This will also work, but be aware you’ve entered Laravel’s HTTP kernel handling, and loaded and run all middleware associated with the web routes. This can be useful in some circumstances, but the 404 handler method will generally be more efficient.

Continuing the Migration

You can now proceed with the migration on a controller by controller basis (or action by action) along with the views and models as necessary.

Other Considerations

Parallel Configurations

For our own project, our users download, install, and maintain it themselves. As the in-place migration went on for two years, it would have been completely unreasonable – and downright confusing – to ask those users to configure and maintain settings in two different places and using two different methods (ZF1’s application.ini file and Laravel’s .env).

Instead, we chose to configure everything in Laravel from the beginning. In our ZendFrameworkServiceProvider we then build an array using Laravel’s config() function in the same format ZF1 would have when reading the application.ini file. This array is then passed as a parameter when instantiating the legacy service provider. We already provided a link to the production version of this file in GitHub above.

If your application is an in-house enterprise system or a cloud-based hosted service, this may not be an issue for you. But if you expect your end users to install and configure the application, switching to use Laravel configuration only and passing that to the legacy framework is definitely the developer-friendly choice.

Session Management

I was quite worried about this one from the outset and had nightmares of the legacy framework and Laravel tripping over each other in PHP’s default session management system. Then, I discovered these comments within Laravel’s session middleware framework files:

// If a session driver has been configured, we will need to
// start the session here so that the data is ready for an
// application. Note that the Laravel sessions do not make
// use of PHP "native" sessions in any way since they are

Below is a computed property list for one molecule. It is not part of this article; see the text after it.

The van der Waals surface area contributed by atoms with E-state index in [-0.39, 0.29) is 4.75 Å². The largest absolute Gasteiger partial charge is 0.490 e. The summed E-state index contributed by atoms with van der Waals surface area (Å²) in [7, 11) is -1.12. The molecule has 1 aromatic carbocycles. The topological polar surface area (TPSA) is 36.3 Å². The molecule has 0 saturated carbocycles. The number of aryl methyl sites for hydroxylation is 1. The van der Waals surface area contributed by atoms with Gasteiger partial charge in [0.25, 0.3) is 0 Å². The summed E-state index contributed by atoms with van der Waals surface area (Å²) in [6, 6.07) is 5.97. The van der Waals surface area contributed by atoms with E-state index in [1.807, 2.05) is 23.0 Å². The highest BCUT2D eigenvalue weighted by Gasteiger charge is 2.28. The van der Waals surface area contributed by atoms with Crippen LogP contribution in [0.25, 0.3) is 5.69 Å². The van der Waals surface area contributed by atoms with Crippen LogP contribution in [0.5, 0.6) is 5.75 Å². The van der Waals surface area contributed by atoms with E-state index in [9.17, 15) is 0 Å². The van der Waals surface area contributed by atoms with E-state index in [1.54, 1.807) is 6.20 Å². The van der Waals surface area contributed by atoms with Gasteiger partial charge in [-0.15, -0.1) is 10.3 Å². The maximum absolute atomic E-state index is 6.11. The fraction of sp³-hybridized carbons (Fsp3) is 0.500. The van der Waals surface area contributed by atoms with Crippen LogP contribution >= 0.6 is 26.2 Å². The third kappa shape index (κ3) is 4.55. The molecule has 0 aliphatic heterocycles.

// crappy.

I won’t start an argument on whether the statement is true or not, but from a migration point of view, it’s a really useful position for Laravel to take. Essentially, as Laravel implements its own cookie-based session management system, there are no conflicts with any other legacy frameworks. It essentially just works.

If you need to access the Laravel session in your legacy code, you can use the Session:: facade.

User Authentication

Frameworks typically handle user authentication using sessions. As Laravel has its own session management system, our goal is to ensure when a user has logged into one framework, they are logged into the other framework (and same for logging out).

We choose to leave the migration of the authentication controller until last – there was no particular reason for this, but it was going to be the first thing we did or the last. In the end, we just felt it was one of the more complex systems, and it would be easier to start with some of the simpler controllers. This meant we needed to ensure we logged into Laravel if we were logged into ZF1 (and logged out as appropriate).

There are a few ways (and places) to handle this. We chose to add a block of temporary code to the top of routes/web.php as it is executed on every request and it is a file that is edited regularly so we could be confident we would also remember to remove it when the migration was complete. It looked like this:

if( php_sapi_name() !== "cli" ) {
    $auth = Zend_Auth::getInstance();
    if( $auth->hasIdentity() && Auth::guest() ) {
        Auth::login( App\User::findOrFail( $auth->getId() ) );